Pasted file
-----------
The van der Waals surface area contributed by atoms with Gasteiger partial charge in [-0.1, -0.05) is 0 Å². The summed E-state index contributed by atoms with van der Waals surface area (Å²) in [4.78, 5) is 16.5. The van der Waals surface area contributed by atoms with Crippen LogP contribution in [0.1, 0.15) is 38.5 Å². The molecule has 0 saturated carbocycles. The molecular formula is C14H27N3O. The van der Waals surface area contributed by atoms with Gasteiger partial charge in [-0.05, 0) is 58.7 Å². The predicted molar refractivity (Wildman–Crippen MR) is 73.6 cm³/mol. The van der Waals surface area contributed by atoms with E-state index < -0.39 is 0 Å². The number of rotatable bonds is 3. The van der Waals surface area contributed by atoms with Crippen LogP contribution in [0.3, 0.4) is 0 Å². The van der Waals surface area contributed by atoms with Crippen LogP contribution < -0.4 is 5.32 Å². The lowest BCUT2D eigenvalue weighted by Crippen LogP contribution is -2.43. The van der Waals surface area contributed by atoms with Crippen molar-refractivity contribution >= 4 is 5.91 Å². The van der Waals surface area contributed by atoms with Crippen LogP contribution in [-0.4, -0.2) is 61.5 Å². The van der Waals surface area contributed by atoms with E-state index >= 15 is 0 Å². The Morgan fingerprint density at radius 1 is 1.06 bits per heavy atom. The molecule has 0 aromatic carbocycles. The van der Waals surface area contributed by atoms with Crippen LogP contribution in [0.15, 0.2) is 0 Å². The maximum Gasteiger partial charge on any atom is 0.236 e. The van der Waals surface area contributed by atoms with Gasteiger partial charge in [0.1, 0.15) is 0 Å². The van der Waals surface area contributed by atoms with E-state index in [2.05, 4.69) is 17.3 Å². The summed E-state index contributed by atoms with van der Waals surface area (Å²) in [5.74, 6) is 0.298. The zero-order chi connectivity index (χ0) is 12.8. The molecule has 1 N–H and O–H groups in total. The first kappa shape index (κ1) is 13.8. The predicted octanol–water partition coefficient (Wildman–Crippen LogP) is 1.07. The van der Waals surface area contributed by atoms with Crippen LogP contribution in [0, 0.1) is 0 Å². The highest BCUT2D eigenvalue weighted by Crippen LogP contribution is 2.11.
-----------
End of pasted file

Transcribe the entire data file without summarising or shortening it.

The van der Waals surface area contributed by atoms with Gasteiger partial charge in [-0.1, -0.05) is 0 Å². The summed E-state index contributed by atoms with van der Waals surface area (Å²) in [4.78, 5) is 16.5. The van der Waals surface area contributed by atoms with Crippen LogP contribution in [0.1, 0.15) is 38.5 Å². The molecule has 0 saturated carbocycles. The molecular formula is C14H27N3O. The van der Waals surface area contributed by atoms with Gasteiger partial charge in [-0.05, 0) is 58.7 Å². The predicted molar refractivity (Wildman–Crippen MR) is 73.6 cm³/mol. The van der Waals surface area contributed by atoms with E-state index < -0.39 is 0 Å². The number of rotatable bonds is 3. The van der Waals surface area contributed by atoms with Crippen LogP contribution in [0.3, 0.4) is 0 Å². The van der Waals surface area contributed by atoms with Crippen LogP contribution < -0.4 is 5.32 Å². The lowest BCUT2D eigenvalue weighted by Crippen LogP contribution is -2.43. The van der Waals surface area contributed by atoms with Crippen molar-refractivity contribution >= 4 is 5.91 Å². The van der Waals surface area contributed by atoms with Crippen LogP contribution in [-0.4, -0.2) is 61.5 Å². The van der Waals surface area contributed by atoms with E-state index >= 15 is 0 Å². The Morgan fingerprint density at radius 1 is 1.06 bits per heavy atom. The molecule has 0 aromatic carbocycles. The van der Waals surface area contributed by atoms with Crippen LogP contribution in [0.15, 0.2) is 0 Å². The maximum Gasteiger partial charge on any atom is 0.236 e. The van der Waals surface area contributed by atoms with Gasteiger partial charge in [0.1, 0.15) is 0 Å². The van der Waals surface area contributed by atoms with E-state index in [2.05, 4.69) is 17.3 Å². The summed E-state index contributed by atoms with van der Waals surface area (Å²) in [5.74, 6) is 0.298. The zero-order chi connectivity index (χ0) is 12.8. The molecule has 1 N–H and O–H groups in total. The first kappa shape index (κ1) is 13.8. The predicted octanol–water partition coefficient (Wildman–Crippen LogP) is 1.07. The van der Waals surface area contributed by atoms with Crippen LogP contribution in [0, 0.1) is 0 Å². The highest BCUT2D eigenvalue weighted by Crippen LogP contribution is 2.11.